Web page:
This is a fantastic musical. From the beautifully designed sets, to the period costumes, to the show-stopping song and dance numbers, it will simply razzle-dazzle the viewer. The director and his singing and dancing troupe of stars simply pull out all the stops in this brilliantly executed musical.

The film, which provides a cynical and satirical look at fame and fortune, centers in nineteen twenties Chicago around two murderesses, Velma Kelly (Catherine Zeta-Jones) and Roxie Hart (Renee Zellweger). Velma, who together with her sister, was a dance hall success, killed her husband and her sister when she caught them together en flagrante delicto. True to the maxim, however, that the show must go on, she goes on stage immediately after dispatching the two lovers, where she is promptly arrested.
Roxie Hart, an admirer of Velma Kelly, is married to Amos Hart (John C. Reilly), a good-hearted, regular Joe, but she longs for tabloid fame and fortune. She begins to have an affair with a man who promises that he could get her a stage gig only to find that he lied just to get her in bed. So, she ends up killing him. Her long suffering husband stands by his little woman as she is trundled off to jail to await trial. There she meets her idol, Velma Kelly, who finds her hero-worship annoying.
In the jail, Matron "Mama" Morton (Queen Latifah) reigns supreme over the inmates, accepting bribes for favors. Velma Kelly, represented by star defense attorney Billy Flynn (Richard Gere), is in tabloid heaven. Roxie Hart, longing to be in tabloid heaven as well, gets her husband to retain Billy Flynn on her behalf. Before she knows it, she, too, is in tabloid heaven, playing the media like a violin.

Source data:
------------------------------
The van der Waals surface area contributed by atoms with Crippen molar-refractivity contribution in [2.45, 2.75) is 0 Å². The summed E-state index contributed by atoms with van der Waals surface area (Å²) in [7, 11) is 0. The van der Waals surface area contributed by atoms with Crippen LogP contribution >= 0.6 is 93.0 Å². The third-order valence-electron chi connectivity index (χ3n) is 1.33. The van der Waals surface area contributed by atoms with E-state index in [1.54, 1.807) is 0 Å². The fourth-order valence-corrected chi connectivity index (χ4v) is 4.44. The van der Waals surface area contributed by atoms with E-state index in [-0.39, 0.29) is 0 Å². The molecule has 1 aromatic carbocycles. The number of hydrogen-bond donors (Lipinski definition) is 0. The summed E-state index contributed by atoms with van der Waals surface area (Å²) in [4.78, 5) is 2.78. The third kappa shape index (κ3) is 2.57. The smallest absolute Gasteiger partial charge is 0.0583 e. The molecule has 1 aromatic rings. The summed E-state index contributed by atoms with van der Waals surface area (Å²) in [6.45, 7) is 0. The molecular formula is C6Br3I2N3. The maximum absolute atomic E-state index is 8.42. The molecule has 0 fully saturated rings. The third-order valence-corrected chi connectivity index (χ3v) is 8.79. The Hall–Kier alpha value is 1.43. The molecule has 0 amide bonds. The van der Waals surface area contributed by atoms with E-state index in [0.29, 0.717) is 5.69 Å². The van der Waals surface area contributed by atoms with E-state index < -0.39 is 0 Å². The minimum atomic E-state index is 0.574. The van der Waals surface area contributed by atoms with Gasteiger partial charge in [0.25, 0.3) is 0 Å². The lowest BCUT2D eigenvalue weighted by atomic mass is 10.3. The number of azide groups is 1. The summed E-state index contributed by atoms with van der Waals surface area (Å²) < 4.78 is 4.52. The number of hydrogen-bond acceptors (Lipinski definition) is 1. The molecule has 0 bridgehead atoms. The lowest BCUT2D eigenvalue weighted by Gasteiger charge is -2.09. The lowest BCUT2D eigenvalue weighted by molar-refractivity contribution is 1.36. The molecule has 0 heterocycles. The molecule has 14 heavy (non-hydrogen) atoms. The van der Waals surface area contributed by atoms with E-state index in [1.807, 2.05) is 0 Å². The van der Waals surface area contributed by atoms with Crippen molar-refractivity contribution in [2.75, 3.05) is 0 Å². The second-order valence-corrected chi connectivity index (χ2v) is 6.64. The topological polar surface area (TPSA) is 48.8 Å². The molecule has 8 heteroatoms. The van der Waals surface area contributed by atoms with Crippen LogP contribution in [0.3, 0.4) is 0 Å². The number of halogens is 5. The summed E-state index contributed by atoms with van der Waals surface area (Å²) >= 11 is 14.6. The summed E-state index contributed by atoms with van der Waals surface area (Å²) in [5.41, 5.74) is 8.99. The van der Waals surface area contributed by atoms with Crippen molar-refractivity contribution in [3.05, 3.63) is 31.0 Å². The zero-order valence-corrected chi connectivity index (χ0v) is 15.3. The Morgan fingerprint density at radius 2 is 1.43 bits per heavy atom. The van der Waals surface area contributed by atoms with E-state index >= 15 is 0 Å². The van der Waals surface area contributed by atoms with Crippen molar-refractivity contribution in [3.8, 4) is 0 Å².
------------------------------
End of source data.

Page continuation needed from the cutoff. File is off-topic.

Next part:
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1 of 1 people found the following review helpful
3.0 out of 5 stars Lots of razzle... Less dazzle... 9 May 2009
By Phil H
Winner of 2003's Best Picture Oscar, Chicago is one of a slew of musicals to make it to the big screen in the last several years. This one came with a big name cast and high hopes.

It seems that in 1920s Chicago everyone wanted to be a star, and one of the ways to ensure stardom was to be a foxy chick who killed someone. We open with Catherine Zeta-Jones' Velma Kelly performing her usually sibling double act on her own, we find out when the police arrive to arrest her that she's murdered her sister. In the audience is Roxy Hart, a wannabe star who won't take long to join her in jail. The prison they are cooped up in is full of hard nosed, but curiously beautiful women, who all had the same dreams and all have similar excuses for their crimes. The attractiveness of the girls may have something to do with the prison warden Mama Morton who picks the best looking out from any new intake and segregates them, she also introduces Roxy to Billy Flynn, an unscrupulous lawyer who specialises in hopeless cases (at a price, of course).

The interplay between Hart and Kelly, and their attempts to one-up each other form much of the bulk of the movie, while Roxy's trial comprises most of the rest. Since it's a musical, anytime there's a stretch of dialogue someone inexplicably breaks out into song. When this happens the visuals take on a very stage-like appearance with sets being replaced by darkness, spotlights, and props. It's a nice little idea that takes the movie back to its theatrical roots, but it's not half as clever as the director seems to think. The songs vary from the excellent to the mundane, which makes entire scenes lose the attention needlessly.